very good of you to share that with us. If there is one thing that I don't like about cooking for the elderly, it is that their very picky of what they eat. Most of them do the diet "health craze" for their doctors or childerns' sake. But their food habits and food acceptences are learned, acquired, and finally become a part of the self. They become a very strong form of individual expression. Several influences start acting on food preferences at birth and continue to operate throughout life.

I remember this old actor (resently past),who would come all the way to the studios to eat at the commesary every morning and go back home after talking to his friends around the lot. Now, that my friends is aquiered. He spent most of his life at that lot. Never once was he late or in a hurry.

[ March 10, 2001: Message edited by: Chef David Simpson ]
Joined Apr 19, 2001
How do you get around presenting healthy food to consumers whose knowledge of what constitutes 'healthy' is inaccurate?

For instance, at the cooking classes I assist with, when the instructor puts even a tablespoon of butter into a gallon pot of soup, there are gasps from the attendees! Or when salt is put into a huge pot of water for pasta or potato cooking, there are collective grimaces - one time, a student refused to eat the pasta! Or when the instructor does prepare an over-the-top dish for a special occasion, it seems the students think they'll be eating it every day!

On the other hand, two classes do bring smiles to my face - in one class, the chef made homemade potato chips with lard - when going over the recipe, of course the reaction was - gasp!!!
But - and this was a participation class , so the students were all over the kitchen - as the potato chips came out of the lard to drain, everyone who passed by helped themselves! We had to hide the final batch so we'd have enough for the end of class buffet! And the other class was a dish made of two duck confits - one from D'artagnian, and one chef-made. Everyone saw the chef prepare his with the container of duck fat - yet we had to pass around extra sample dishes of the confit, because they wanted more!!! Go figure!!!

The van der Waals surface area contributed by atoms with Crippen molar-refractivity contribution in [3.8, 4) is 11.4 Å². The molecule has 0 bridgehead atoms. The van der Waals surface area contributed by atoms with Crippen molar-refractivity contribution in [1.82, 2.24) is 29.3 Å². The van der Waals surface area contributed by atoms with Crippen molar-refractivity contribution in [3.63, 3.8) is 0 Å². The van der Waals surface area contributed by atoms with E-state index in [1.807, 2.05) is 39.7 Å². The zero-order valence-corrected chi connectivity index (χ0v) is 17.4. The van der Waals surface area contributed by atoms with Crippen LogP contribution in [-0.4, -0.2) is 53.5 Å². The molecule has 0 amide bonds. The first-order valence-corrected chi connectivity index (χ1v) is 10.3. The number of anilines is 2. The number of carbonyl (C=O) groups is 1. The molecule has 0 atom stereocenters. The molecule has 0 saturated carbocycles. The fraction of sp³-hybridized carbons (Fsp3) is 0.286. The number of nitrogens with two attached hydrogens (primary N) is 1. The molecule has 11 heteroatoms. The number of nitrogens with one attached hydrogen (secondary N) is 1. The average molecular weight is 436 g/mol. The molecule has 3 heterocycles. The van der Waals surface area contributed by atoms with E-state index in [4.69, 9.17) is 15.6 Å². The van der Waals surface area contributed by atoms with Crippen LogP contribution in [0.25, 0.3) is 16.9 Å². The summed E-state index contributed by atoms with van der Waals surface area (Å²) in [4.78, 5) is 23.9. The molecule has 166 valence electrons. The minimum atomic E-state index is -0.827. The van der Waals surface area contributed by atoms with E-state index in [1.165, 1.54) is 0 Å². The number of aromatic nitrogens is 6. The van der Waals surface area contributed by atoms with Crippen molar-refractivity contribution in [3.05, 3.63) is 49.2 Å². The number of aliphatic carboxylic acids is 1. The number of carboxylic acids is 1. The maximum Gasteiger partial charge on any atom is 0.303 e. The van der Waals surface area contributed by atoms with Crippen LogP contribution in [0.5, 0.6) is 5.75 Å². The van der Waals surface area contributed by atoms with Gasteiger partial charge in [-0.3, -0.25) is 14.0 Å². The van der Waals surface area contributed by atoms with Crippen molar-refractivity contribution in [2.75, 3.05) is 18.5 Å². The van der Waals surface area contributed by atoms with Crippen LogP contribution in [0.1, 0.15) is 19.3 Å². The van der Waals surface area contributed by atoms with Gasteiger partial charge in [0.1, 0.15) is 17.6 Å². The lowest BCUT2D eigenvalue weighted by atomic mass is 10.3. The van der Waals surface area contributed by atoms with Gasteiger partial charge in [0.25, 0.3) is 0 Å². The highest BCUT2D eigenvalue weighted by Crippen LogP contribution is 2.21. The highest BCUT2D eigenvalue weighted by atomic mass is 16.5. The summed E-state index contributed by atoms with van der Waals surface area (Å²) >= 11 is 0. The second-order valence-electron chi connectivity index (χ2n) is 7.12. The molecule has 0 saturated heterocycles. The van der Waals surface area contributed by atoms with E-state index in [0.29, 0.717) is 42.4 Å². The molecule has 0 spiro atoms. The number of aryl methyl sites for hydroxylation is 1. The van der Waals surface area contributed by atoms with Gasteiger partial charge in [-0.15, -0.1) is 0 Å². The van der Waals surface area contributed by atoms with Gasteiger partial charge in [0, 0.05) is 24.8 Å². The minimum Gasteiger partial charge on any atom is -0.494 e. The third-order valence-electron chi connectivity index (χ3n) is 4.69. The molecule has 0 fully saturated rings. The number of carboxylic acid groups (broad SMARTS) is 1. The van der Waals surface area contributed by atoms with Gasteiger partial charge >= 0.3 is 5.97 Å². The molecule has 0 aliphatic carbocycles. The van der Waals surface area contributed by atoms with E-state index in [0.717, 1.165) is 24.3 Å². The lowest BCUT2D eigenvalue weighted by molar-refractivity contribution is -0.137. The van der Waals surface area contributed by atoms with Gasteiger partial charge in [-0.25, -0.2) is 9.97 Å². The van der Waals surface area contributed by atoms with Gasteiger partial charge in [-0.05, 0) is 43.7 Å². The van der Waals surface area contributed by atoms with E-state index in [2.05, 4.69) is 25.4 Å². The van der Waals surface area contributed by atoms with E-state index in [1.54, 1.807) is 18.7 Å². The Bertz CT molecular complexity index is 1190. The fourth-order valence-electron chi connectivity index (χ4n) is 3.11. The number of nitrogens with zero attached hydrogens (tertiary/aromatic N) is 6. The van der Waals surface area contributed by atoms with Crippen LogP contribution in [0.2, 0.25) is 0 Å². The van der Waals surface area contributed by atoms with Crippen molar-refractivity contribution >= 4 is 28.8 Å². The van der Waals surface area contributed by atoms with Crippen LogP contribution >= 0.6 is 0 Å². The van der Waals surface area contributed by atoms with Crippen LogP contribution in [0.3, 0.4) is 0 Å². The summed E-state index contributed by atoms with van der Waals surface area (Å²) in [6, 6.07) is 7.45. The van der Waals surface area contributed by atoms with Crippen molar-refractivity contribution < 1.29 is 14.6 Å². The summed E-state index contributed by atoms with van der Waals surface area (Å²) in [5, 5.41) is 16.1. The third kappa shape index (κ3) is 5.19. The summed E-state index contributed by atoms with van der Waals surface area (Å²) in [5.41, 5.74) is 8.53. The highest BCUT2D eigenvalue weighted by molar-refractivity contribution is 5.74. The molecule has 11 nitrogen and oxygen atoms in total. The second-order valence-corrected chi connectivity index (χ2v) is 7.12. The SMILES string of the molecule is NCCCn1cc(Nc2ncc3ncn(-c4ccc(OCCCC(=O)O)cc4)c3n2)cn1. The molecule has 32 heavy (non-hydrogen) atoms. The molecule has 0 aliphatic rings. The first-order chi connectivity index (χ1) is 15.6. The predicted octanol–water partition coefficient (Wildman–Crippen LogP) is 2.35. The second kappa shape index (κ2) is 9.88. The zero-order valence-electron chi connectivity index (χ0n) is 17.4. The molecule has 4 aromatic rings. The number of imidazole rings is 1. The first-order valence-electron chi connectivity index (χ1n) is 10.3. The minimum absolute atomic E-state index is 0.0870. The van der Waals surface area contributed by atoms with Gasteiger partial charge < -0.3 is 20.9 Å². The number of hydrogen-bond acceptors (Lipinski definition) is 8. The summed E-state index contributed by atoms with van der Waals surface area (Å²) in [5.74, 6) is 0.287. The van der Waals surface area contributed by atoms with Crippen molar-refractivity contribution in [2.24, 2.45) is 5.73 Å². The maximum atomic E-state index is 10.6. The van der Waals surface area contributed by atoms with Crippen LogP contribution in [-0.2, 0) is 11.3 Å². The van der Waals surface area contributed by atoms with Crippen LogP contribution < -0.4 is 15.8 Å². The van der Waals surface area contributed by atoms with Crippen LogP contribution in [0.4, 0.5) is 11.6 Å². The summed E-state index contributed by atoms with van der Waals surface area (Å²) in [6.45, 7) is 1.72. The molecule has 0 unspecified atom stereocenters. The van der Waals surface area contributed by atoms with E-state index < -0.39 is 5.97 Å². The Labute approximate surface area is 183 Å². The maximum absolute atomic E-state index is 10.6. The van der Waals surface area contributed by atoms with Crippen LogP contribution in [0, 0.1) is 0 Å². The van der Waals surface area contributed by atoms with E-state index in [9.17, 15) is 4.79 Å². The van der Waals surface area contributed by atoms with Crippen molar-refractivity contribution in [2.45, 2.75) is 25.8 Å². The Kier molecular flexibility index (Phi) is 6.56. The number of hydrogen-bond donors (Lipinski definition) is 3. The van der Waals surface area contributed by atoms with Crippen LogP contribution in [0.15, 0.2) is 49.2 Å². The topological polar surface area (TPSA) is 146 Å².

Is it the 'diet coke and a donut' mentality?!!!!!:rolleyes:
Joined Feb 6, 2002
Since I work in our family diner and our customers are older folk..I know just how PICKY they can get. So I came up with a plan. What if I changed the way the dishes in the diner are created. Same name just healthier prep. Im sure that is possible.

And yes we get a lot of the diet coke and cheesecake crowd. I might have a problem with portion control. These people get upset if you seem to skimp on the food. But I plan to kinda add the words of what is already there so they think " I get all that for this! What a deal" You know trick em into eating healthy.

Think this will work?

Joined Jan 26, 2001
My last two classes at Kings Cooking studios were sold out and I prepare healthier alternatives to some traditional foods:

key lime pie - lower sugar (whole organic unprocessed cane)
low fat (2 tbsp earth balance) no eggs or dairy

This was such a big hit people were asking for seconds

Roasted portobella sandwich with tofu mayo and capers
much lower fat than real mayo - no eggs and a small amount of extra virgin olive oil

Creamy corn miso soup - non-dairy and low fat

Most of my cooking is non-dairy, natural and low fat.

I always explain why salt is needed in cooking and about the importance of fats in the diet as well as the integrity of certain dishes. Most dishes need some fat especially if they will be frozen like a lot of the meals I prepare for clients.

Diet Coke? Possibly the worst thing you could ever put in your body. Aspartame was never intended to be used in products for mass consumption. If it was to come out today it would never be approved. The heat (98.6 degrees) of the human body alters the chemical composition of the aspartame to create toxic conditions in the body.
Top Bottom